Terrestrial plants and insects today account for the majority of the Earth's biodiversity, and almost half of insect species are herbivores. Today's ongoing global warming and habitat loss will impact insect life cycles, distribution, and diversity. A key development in my research program was recognition of the breakthroughs in knowledge available from the abundant, diverse, and well-preserved insect-feeding damage found on fossil leaves. Dr. Conrad Labandeira and I examined the responses of insect herbivores to Paleocene-Eocene warming, from a time interval when body fossils of insects are lacking, and we discovered a marked increase in insect feeding that matched predictions based on modern observations. Subsequent work on the K-Pg fossil leaves from North Dakota provided the first evidence for a mass extinction of insects at the K-Pg as well as evidence for the Late Cretaceous origin of a diverse insect group (hispine beetles). Our work on the Laguna del Hunco flora from Patagonia shows a much greater diversity of insect feeding than in contemporaneous, comparable floras from North America, revealing another important, previously unknown component of high diversity in Eocene South America. We have also used tropical canopy access cranes in Panama to quantify modern herbivory and thus calibrate fossil herbivory, with former student Dr. Mónica Carvalho (now at STRI, Panama), entomologist colleagues at STRI, and several other paleontologists.

Here are some of many news stories, interviews, and commentaries about our work on insect damage through time, regarding:

Increased insect feeding during the Paleocene-Eocene thermal maximum and early Eocene climatic optimum | Insect extinction and recovery across the K-Pg boundary in the Great Plains and Patagonia | Discovery of 66 million-year-old feeding marks of hispine beetle larvae on fossil gingers | Canopy crane work in Panama


Other projects

Precolonial leaf mats from southeastern Pennsylvania and their value for landscape reconstruction and stream restoration- with Drs. Robert Walter and Dorothy Merritts, Franklin and Marshall College. This work provides the first landscape reconstructions based on leaf fossils for the pre-colonial Pennsylvania Piedmont. It was the topic of two MS theses and subsequent journal articles in PLoS One and Palaeontologia Electronica by Sara Elliott and Christy Grettenberger. There were several news articles on this work (including here and here).

The living legacy of Gondwanan rainforest history and its conservation in Australasia and Southeast Asia- with Dr. Robert Kooyman, Macquarie University, and many others. This work explores the living analog side of the Patagonian Floras and SE Asia projects and has involved several field trips in rainforests of subtropical Australia, Tropical Australia, and Mt. Kinabalu in Malaysian Borneo. Several papers have been published, on paleo-neo floristic connections across Gondwana (Kooyman et al. 2014, Am. J. Bot); site-specific living analog comparisons of Australian rainforests and our flagship Patagonian fossil site Laguna del Hunco (Lisa Merkhofer MS thesis and subsequent 2015 paper in Am. J. Bot.); fossil Agathis in Patagonia, including its living analogs in Malaysia (Wilf et al. 2014, Am. J. Bot); the ecology of leaf teeth in Australia (Royer et al. 2009, Am. J. Bot.), and a review paper on the origins of SE Asian rainforests (Kooyman et al., 2019). This research thread emerged from my 2005-2010 participation with Dr. Kooyman and others in the ARC-NZ Research Network for Vegetation Function, directed by Dr. Mark Westoby, Macquarie University.

Cenozoic paleobotany of Borneo and Sumatra- Cenozoic plant fossils from these extremely biodiverse and threatened regions have barely been studied since the 1800s. I participated in a 2014 field trip to West Sumatra and South Kalimantan led by Dr. Gregg Gunnell, Duke University, and colleagues at Bandung Institute of Technology, wherein we discovered and collected several new Eocene and Oligocene plant-fossil localities. In 2015, doctoral student Michael Donovan and I traveled to Brunei and, in collaboration with colleagues at Universiti Brunei Darussalam, discovered and collected the first plant-fossil sites ever found in that country (Miocene-Pliocene). Work is in progress and feeds into the new Origins of SE Asian Rainforests project listed above.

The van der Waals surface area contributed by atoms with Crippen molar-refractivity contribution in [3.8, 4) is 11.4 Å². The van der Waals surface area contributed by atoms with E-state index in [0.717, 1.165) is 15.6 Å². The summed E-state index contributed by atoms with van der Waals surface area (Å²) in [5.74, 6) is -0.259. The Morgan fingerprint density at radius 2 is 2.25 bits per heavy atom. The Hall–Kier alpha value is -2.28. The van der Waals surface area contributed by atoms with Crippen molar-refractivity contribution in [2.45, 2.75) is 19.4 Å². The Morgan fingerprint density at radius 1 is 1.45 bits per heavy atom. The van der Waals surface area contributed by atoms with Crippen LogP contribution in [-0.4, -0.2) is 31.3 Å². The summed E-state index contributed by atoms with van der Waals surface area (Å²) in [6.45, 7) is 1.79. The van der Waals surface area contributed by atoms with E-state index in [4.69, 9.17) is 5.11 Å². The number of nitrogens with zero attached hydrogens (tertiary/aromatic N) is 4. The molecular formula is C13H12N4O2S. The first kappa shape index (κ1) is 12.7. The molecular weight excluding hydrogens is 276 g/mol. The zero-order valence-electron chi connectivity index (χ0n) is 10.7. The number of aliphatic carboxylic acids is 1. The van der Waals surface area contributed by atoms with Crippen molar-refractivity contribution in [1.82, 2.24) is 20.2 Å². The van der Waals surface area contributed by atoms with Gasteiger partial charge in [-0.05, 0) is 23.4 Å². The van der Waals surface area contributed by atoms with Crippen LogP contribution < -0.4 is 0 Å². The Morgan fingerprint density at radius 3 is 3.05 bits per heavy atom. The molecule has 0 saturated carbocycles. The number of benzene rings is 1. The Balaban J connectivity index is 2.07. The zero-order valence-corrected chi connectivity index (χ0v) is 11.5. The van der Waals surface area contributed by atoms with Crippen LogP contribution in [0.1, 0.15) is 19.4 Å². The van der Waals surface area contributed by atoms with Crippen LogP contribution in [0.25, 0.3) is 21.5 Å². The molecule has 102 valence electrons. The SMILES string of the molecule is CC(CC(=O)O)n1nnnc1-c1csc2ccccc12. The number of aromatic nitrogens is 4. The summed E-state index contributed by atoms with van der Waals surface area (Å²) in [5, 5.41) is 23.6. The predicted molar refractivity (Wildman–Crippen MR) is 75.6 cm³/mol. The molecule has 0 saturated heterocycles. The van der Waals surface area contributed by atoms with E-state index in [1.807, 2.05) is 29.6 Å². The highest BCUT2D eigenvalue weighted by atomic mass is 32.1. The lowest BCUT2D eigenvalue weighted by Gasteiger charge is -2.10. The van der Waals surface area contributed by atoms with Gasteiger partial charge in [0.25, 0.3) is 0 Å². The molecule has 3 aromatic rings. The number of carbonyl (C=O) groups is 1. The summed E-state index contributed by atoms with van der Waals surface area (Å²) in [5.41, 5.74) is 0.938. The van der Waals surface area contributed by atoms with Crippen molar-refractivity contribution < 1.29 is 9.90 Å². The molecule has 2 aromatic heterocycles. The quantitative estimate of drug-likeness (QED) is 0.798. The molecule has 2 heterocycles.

What about leaf physiognomy and climate?

Correlations of leaf shape and climate and their applications to paleoclimate reconstruction were a significant component of my early work with many colleagues. Several of our papers demonstrated that considerably less labor-intensive, univariate methods (i.e., leaf-margin analysis), while not problem-free, would generate paleotemperature and paleoprecipitation estimates at least as reliable as multivariate approaches (i.e., CLAMP). I applied these methods to several Cretaceous through Eocene fossil floras to investigate climate changes during critical time intervals. I also developed an alternative multivariate method, digital leaf physiognomy, that introduced computerized measurements to improve reproducibility. This approach came out of a productive collaboration with University of Michigan (Peter Huff) and Penn State (Dave Janesko) undergraduate researchers and Penn State then-postdoc Dr. Dana Royer (now Professor, Wesleyan University).

In 2010, this line of research forever changed when then-postdoc Dr. Stefan Little demonstrated the significant influence of evolutionary history (“phylogenetic signal”) on leaf-climate correlations in this PloS One paper. Leaf-climate correlations can still be used to evaluate climate change in a relative sense, but they are influenced both by the environment and by history. The core challenge now is the great difficulty of disentangling these effects quantitatively, especially in fossil floras where very few species can be placed phylogenetically. Ultimately, the “taxon-free-leaf” approach to paleoclimate reconstruction is much more limited than was long thought. As a result, I have become more interested in paleoenvironmental reconstructions that make better use of combining systematic, biogeographic, floristic, anatomical, and/or geological data from fossil floras, and in using traits that are less influenced by evolutionary history. The Patagonia Paleofloras project has become a showcase of this sort of approach. For example, Lisa Merkhofer et al. (Am. J. Bot., 2015) did a detailed investigation of how genera found as fossils at Eocene Laguna del Hunco (Argentina) are distributed today among a network of hundreds of Australian rainforest plots, and how the leaf sizes of the same genera compare between ancient and modern. To estimate leaf size, Merkhofer et al. were the first to use on fossils the Sack et al. (2012, Nature Comm.) secondary vein-scaling method, which seems to be largely free of phylogenetic effects and represents the state of the art for leaf-size reconstruction in fossil floras.